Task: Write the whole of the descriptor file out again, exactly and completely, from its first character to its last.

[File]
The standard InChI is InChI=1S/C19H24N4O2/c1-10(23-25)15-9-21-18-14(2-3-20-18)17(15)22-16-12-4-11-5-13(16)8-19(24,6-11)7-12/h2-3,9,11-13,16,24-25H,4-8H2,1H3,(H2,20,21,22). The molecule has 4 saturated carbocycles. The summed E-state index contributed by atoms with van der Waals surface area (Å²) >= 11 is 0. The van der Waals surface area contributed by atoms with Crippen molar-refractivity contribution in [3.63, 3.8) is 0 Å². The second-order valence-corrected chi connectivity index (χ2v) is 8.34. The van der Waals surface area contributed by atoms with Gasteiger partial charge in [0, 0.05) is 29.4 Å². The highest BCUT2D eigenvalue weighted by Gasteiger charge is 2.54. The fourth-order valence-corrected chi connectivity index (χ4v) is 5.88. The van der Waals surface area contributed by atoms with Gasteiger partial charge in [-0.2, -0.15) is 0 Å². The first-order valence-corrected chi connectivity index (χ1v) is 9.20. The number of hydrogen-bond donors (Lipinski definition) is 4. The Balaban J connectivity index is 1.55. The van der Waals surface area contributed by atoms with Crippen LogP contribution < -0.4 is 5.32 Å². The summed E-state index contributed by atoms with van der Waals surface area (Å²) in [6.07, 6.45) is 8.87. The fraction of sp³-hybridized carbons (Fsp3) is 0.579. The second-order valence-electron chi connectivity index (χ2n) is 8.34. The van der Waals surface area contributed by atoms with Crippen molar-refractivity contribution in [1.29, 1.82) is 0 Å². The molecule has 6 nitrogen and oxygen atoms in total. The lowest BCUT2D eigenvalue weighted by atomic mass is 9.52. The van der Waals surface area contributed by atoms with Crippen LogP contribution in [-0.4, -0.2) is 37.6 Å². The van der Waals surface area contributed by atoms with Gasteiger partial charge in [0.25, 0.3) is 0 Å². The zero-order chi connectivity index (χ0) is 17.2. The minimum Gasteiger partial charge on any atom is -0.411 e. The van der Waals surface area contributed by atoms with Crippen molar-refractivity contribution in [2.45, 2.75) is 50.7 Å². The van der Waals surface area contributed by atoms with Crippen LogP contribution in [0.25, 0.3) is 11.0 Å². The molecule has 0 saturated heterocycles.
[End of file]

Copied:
The standard InChI is InChI=1S/C19H24N4O2/c1-10(23-25)15-9-21-18-14(2-3-20-18)17(15)22-16-12-4-11-5-13(16)8-19(24,6-11)7-12/h2-3,9,11-13,16,24-25H,4-8H2,1H3,(H2,20,21,22). The molecule has 4 saturated carbocycles. The summed E-state index contributed by atoms with van der Waals surface area (Å²) >= 11 is 0. The van der Waals surface area contributed by atoms with Crippen molar-refractivity contribution in [3.63, 3.8) is 0 Å². The second-order valence-corrected chi connectivity index (χ2v) is 8.34. The van der Waals surface area contributed by atoms with Gasteiger partial charge in [0, 0.05) is 29.4 Å². The highest BCUT2D eigenvalue weighted by Gasteiger charge is 2.54. The fourth-order valence-corrected chi connectivity index (χ4v) is 5.88. The van der Waals surface area contributed by atoms with Gasteiger partial charge in [-0.2, -0.15) is 0 Å². The first-order valence-corrected chi connectivity index (χ1v) is 9.20. The number of hydrogen-bond donors (Lipinski definition) is 4. The Balaban J connectivity index is 1.55. The van der Waals surface area contributed by atoms with Crippen LogP contribution < -0.4 is 5.32 Å². The summed E-state index contributed by atoms with van der Waals surface area (Å²) in [6.07, 6.45) is 8.87. The fraction of sp³-hybridized carbons (Fsp3) is 0.579. The second-order valence-electron chi connectivity index (χ2n) is 8.34. The van der Waals surface area contributed by atoms with Crippen molar-refractivity contribution in [1.29, 1.82) is 0 Å². The molecule has 6 nitrogen and oxygen atoms in total. The lowest BCUT2D eigenvalue weighted by atomic mass is 9.52. The van der Waals surface area contributed by atoms with Crippen LogP contribution in [-0.4, -0.2) is 37.6 Å². The van der Waals surface area contributed by atoms with Gasteiger partial charge in [0.25, 0.3) is 0 Å². The zero-order chi connectivity index (χ0) is 17.2. The minimum Gasteiger partial charge on any atom is -0.411 e. The van der Waals surface area contributed by atoms with Crippen molar-refractivity contribution in [2.45, 2.75) is 50.7 Å². The van der Waals surface area contributed by atoms with Crippen LogP contribution in [0.25, 0.3) is 11.0 Å². The molecule has 0 saturated heterocycles.